• Students were forbidden to speak their language or practice their culture, and were often punished for doing so.

• Many students were forced to do manual labour, and were fed poor quality food. There are many accounts of students being provided moldy, maggot-infested and rotten foods.

• Other experiences reported from Survivors of residential schools include sexual and mental abuse, beatings and severe punishments, overcrowding, illness, children forced to sleep outside in the winter, the forced wearing of soiled underwear on the head or wet bed sheets on the body, use of students in medical experiments, disease and in some cases death. (http://1000conversations.ca/?page_id=48)

 

Shakes took me to ‘his office’, a doorstep near the corner of Richmond and Sherbourne. “I’ve been here since 1995. There used to be a tree there.” He pointed to a spot where now stands a ticket dispenser for an underground parking garage.”They had a parking lot, but it was in the open air. I used to clean up the paper and trash. They’d give me five or ten bucks every day. Then they put up this condo.

We sat, Shakes’ hat was upturned on the sidewalk.

“Good afternoon, ma’am.

”Good afternoon, sir. Have a nice day.

A man stopped and put some change in Shakes’ cap. “It is a nice day isn’t it,” said the man.

“It’s a bit humid, but it’s nice. God bless you, sir.”

“And you too,” said the man.

Andre was panning on the other side of the street, so I joined him for a while. “Hi, Andre, I haven’t seen you for a long time. Where have you been?” I noticed that he had a black eye.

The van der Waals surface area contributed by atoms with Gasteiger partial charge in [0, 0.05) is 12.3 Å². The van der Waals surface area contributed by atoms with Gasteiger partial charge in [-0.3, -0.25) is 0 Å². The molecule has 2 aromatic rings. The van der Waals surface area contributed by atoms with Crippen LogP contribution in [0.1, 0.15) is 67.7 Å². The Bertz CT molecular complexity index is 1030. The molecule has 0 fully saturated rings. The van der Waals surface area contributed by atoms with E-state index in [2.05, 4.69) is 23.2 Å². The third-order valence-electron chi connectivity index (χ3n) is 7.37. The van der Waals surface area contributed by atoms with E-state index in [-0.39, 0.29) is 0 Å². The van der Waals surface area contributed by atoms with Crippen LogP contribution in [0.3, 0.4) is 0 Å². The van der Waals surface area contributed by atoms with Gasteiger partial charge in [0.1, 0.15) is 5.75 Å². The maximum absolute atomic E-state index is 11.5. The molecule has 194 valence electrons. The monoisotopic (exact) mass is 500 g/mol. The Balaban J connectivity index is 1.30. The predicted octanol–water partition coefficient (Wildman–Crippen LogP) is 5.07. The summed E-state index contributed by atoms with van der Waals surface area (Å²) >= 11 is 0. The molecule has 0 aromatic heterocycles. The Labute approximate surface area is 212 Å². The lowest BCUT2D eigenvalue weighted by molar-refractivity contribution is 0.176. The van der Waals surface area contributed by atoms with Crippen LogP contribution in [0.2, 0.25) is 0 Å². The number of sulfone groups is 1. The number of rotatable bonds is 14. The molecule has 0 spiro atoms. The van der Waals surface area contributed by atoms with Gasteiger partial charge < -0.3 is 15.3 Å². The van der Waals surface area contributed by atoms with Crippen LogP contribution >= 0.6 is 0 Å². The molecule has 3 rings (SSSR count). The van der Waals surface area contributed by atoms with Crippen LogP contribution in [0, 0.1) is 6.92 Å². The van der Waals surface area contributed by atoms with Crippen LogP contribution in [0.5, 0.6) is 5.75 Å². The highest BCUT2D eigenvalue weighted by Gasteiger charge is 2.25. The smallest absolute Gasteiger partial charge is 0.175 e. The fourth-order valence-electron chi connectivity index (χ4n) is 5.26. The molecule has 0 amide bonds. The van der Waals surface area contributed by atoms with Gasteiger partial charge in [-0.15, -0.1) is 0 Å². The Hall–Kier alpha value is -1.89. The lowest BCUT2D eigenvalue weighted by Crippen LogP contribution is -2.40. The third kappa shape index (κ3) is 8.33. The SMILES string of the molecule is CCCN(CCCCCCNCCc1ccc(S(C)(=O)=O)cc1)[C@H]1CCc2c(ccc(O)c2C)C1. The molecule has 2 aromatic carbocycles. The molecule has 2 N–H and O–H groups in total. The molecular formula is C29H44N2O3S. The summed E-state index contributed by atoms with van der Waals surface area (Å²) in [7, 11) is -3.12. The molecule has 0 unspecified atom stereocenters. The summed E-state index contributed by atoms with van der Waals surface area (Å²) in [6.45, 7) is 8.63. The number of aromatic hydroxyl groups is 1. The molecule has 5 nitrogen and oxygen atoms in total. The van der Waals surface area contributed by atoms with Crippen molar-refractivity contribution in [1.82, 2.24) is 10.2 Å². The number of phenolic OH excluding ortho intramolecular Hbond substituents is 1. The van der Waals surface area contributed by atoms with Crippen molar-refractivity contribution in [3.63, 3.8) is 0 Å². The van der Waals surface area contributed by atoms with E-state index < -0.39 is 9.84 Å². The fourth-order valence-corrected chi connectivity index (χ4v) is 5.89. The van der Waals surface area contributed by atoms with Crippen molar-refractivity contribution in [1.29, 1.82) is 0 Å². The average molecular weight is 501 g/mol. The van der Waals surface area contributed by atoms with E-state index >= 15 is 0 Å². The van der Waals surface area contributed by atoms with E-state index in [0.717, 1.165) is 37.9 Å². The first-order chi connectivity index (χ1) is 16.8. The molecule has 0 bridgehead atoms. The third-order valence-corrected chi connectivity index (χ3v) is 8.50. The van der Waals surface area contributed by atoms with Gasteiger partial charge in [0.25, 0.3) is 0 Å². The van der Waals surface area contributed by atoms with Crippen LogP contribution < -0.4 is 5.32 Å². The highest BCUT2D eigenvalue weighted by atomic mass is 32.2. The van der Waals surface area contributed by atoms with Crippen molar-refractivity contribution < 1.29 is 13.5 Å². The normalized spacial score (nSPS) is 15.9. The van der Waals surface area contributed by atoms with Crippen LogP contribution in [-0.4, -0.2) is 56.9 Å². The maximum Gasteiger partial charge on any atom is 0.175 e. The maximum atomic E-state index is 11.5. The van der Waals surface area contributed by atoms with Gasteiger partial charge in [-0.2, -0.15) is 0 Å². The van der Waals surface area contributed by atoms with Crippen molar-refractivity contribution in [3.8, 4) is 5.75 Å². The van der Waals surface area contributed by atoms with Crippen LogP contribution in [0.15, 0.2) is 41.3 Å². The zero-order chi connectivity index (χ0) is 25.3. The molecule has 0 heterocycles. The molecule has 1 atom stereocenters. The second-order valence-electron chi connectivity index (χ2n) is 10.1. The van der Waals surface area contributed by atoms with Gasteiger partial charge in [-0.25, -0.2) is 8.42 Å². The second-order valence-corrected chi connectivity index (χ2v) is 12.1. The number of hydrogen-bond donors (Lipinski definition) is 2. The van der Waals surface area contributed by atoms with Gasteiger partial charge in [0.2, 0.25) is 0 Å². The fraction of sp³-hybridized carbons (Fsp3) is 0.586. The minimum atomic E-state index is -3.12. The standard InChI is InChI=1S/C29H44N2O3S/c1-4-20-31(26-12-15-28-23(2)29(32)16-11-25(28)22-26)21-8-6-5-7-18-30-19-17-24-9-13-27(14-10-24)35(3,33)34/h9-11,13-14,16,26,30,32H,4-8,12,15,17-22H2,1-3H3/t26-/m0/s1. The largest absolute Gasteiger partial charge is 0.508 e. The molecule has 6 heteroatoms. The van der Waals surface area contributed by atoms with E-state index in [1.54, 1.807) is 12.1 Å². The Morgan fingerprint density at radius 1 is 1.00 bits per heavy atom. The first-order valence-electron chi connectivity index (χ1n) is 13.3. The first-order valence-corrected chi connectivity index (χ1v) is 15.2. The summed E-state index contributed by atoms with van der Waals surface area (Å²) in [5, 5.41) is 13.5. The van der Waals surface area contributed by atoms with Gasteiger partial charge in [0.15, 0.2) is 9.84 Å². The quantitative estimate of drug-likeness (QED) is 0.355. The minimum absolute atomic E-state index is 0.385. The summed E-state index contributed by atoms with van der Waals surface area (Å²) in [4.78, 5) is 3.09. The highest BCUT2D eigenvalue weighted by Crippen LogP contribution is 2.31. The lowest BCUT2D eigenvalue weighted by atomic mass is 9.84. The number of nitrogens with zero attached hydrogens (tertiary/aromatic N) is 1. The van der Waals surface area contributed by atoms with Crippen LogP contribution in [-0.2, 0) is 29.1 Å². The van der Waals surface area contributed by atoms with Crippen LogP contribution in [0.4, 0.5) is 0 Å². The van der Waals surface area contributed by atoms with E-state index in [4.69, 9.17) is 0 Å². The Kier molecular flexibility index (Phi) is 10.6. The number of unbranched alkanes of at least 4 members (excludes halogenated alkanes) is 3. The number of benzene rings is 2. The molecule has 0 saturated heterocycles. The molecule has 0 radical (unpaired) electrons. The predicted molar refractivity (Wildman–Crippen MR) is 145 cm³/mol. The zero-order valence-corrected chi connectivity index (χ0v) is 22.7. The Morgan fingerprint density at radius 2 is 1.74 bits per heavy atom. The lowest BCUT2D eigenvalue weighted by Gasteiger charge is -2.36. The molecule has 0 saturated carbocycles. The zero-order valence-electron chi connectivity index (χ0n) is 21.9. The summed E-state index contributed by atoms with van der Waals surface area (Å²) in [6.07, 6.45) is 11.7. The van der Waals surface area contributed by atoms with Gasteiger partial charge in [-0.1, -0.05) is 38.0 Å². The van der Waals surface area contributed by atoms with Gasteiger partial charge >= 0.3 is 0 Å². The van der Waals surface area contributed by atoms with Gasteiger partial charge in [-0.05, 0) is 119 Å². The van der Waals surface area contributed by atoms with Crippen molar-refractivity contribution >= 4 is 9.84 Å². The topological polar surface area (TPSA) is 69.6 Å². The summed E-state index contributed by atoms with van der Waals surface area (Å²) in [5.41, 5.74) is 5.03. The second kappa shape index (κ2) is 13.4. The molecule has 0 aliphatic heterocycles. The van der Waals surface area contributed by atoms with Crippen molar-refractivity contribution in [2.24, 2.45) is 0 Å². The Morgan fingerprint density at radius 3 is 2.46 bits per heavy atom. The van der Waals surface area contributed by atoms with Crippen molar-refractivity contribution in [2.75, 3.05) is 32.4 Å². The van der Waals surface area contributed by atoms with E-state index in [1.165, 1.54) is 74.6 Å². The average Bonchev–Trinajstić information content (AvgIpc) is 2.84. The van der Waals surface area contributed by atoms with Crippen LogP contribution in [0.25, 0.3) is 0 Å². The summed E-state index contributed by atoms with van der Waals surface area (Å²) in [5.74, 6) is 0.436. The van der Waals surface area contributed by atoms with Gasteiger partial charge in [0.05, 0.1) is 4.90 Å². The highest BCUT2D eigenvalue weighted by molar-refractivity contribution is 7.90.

“I was in the hospital for a while. Also, I’m going out with seven women. They all know about each other.”

I said, “That’s good, to keep it honest.”

“Yeah, I sleep someplace different every night.

“Hi beautiful, I’d settle for just a smile,” he said to a woman walking by. She turned and smiled.

“Thanks, sweetheart!

“Thank you, gentlemen, for defending our country,” he said to two soldiers.

“You’re not ready to throw that cigarette away, are you?

“Hey, I didn’t always look like this. I didn’t get to be a bum overnight.” To me, he said, “That guy gave me a dirty look.

“Ma’am, that purse is so shiny, I can see my face in it.”

“Yes, it is shiny, isn’t it? You have a nice day,” said the woman, with a pleasant smile.

“Good evening ma’am. You’d look so much more beautiful if you smiled.

“Ma’am you’re just too beautiful. You make me look ugly.

To me he said, “I just love this, watching people. Every face has a different expression. This is like reality TV.”

I said, “A lot of them seem to be hard of hearing.”

“Yeah, it’s like we’re invisible. I’ll put my cap out a little farther.”

Someone threw a cigarette butt on the street. Emile jumped up and grabbed the still smoking stub. “It’s about time! Will you look at that woman. Looking that good should be illegal”

“You’re so beautiful, ma’am, you made me look at you.

“Can you spare some change, sir?

“Ma’am that orange bag looks like a pylon. Can I borrow it so nobody steps on me?

“I’m a lawyer, ma’am. I’d be glad to take your case for you.

“I know you’d like to talk to me, but you have your mouth full.

“Sir, it takes a real man to wear pink. Gimme five!” The man slapped Emile’s hand in passing.

“Those are beautiful boots, ma’am.”

So passes the time of a panhandler. It was an educational experience.

~~~